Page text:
Do I really have to wear a helmet while cycling in Victoria?



R

raisethe

Guest
I cycle in the UK and don't wear a helmet because I do not want too. On
my forthcoming cycle tour in Australia I understand it is a law for
cyclists to wear them. Whilst I accept that it isn't a good idea to
deliberately flout laws whilst in a foriegn country, I was wondering to
what extent I am likely to be pulled over by the police and fined for
not wearing one? Is it more acceptable to ride helmetless in country
areas rather than in Melbourne?

Alternatively, do all cyclists obey this law, much like motorcyclists?
If so, then I suppose I will get one. Do you have any recommendations
for the cheapest and most unobtrusive helmet available?

Cheers
Ray
 
H

Halcyon

Guest
raisethe wrote:
> I cycle in the UK and don't wear a helmet because I do not want too. On
> my forthcoming cycle tour in Australia I understand it is a law for
> cyclists to wear them. Whilst I accept that it isn't a good idea to
> deliberately flout laws whilst in a foriegn country, I was wondering to
> what extent I am likely to be pulled over by the police and fined for
> not wearing one? Is it more acceptable to ride helmetless in country
> areas rather than in Melbourne?
>
> Alternatively, do all cyclists obey this law, much like motorcyclists?
> If so, then I suppose I will get one. Do you have any recommendations
> for the cheapest and most unobtrusive helmet available?
>
> Cheers
> Ray
>

Invariably all cyclists wear them, and for good reason.
You get what you pay for. Best to go for a light one with plenty of air
holes as heat can be an issue.
Halcyon
 
R

ray

Guest
raisethe wrote:
> I cycle in the UK and don't wear a helmet because I do not want too. On
> my forthcoming cycle tour in Australia I understand it is a law for
> cyclists to wear them. Whilst I accept that it isn't a good idea to
> deliberately flout laws whilst in a foriegn country, I was wondering to
> what extent I am likely to be pulled over by the police and fined for
> not wearing one? Is it more acceptable to ride helmetless in country
> areas rather than in Melbourne?
>
> Alternatively, do all cyclists obey this law, much like motorcyclists?
> If so, then I suppose I will get one. Do you have any recommendations
> for the cheapest and most unobtrusive helmet available?
>
> Cheers
> Ray
>


it's a common misconception that helmets protect you. In fact, thery're
more a last line of defence when you come off or are cleaned up by 1.5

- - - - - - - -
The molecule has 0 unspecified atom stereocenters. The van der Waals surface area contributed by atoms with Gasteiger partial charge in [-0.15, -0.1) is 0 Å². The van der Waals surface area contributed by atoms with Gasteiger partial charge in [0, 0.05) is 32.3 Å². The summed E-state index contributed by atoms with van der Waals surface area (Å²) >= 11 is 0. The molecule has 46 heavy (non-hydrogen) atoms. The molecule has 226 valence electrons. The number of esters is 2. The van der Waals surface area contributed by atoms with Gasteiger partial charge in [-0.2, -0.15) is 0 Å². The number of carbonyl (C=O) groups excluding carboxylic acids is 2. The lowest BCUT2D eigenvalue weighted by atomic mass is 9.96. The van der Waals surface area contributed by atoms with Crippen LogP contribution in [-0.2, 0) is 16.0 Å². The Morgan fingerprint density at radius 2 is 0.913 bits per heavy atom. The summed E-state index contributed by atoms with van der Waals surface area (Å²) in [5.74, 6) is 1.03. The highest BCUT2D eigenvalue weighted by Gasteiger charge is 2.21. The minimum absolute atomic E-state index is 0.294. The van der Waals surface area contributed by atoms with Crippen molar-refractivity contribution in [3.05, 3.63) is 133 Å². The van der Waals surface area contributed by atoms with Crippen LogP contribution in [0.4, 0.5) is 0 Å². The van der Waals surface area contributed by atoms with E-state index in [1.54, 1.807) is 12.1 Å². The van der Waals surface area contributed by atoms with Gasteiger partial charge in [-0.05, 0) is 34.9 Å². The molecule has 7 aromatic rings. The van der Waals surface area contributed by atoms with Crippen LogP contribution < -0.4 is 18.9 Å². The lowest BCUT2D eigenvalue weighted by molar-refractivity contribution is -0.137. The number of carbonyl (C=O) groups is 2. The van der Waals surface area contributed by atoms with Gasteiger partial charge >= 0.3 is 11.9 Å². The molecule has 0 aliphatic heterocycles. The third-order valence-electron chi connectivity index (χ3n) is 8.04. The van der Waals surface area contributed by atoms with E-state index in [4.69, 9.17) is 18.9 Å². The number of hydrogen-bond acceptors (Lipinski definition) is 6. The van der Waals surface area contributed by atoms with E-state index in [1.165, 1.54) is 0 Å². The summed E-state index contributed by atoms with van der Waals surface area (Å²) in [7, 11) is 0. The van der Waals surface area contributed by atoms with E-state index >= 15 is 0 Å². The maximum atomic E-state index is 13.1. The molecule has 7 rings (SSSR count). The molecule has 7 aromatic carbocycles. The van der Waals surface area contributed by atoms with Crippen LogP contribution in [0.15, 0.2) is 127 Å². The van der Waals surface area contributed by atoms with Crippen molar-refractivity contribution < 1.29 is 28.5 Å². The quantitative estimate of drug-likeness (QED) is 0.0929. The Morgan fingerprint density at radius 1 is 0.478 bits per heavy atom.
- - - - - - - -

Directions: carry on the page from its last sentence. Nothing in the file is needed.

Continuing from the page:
tonnes of metal. People do ride here without helmets, but the only time
I do that is climbing a hill on a 40 degree day, which I think can be
reasonably excused.
Having been in two high speed bingles where the helmet unquestionably
did its job, which is to absorb impact that would otherwise be delivered
to your skull and brain, I'd certainly recommend you wear one except
possibly in extreme conditions as noted.
Cheers,
Another Ray
 

bkay

New Member
Jul 30, 2004
22
0
0
raisethe said:
I cycle in the UK and don't wear a helmet because I do not want too. On
my forthcoming cycle tour in Australia I understand it is a law for
cyclists to wear them. Whilst I accept that it isn't a good idea to
deliberately flout laws whilst in a foriegn country, I was wondering to
what extent I am likely to be pulled over by the police and fined for
not wearing one? Is it more acceptable to ride helmetless in country
areas rather than in Melbourne?

Alternatively, do all cyclists obey this law, much like motorcyclists?
If so, then I suppose I will get one. Do you have any recommendations
for the cheapest and most unobtrusive helmet available?

Cheers
Ray
I live in mornington and cycle regularly with my husband who never wears a helmet. All the police have said to him is "a helmet would be nice".
 

cfsmtb

New Member
Apr 11, 2003
4,963
0
0
raisethe said:
I cycle in the UK and don't wear a helmet because I do not want too. On
my forthcoming cycle tour in Australia I understand it is a law for
cyclists to wear them. Whilst I accept that it isn't a good idea to
deliberately flout laws whilst in a foriegn country, I was wondering to
what extent I am likely to be pulled over by the police and fined for
not wearing one? Is it more acceptable to ride helmetless in country
areas rather than in Melbourne?

You should wear a helmet. See here from VicRoads:
http://www.vicroads.vic.gov.au/vrne/vrne5nav.nsf/FirstChild/-0FFFDE1079575E47CA256FD300241C36

Also see Rules for Bikes and Skateboards in Victoria:
http://www.yarrabug.org/wp-content/RulesForBikesAndSkateboardsInVictoria.pdf

There's rules and there's personal choice, although we would both probably agree that arguing with police over points of law is not a universally recommended course of action.
 
A

Adam F

Guest
"cfsmtb" <[email protected]> wrote in message
news:[email protected]
>
> raisethe Wrote:
>> I cycle in the UK and don't wear a helmet because I do not want too. On
>> my forthcoming cycle tour in Australia I understand it is a law for
>> cyclists to wear them. Whilst I accept that it isn't a good idea to
>> deliberately flout laws whilst in a foriegn country, I was wondering
>> to
>> what extent I am likely to be pulled over by the police and fined for
>> not wearing one? Is it more acceptable to ride helmetless in country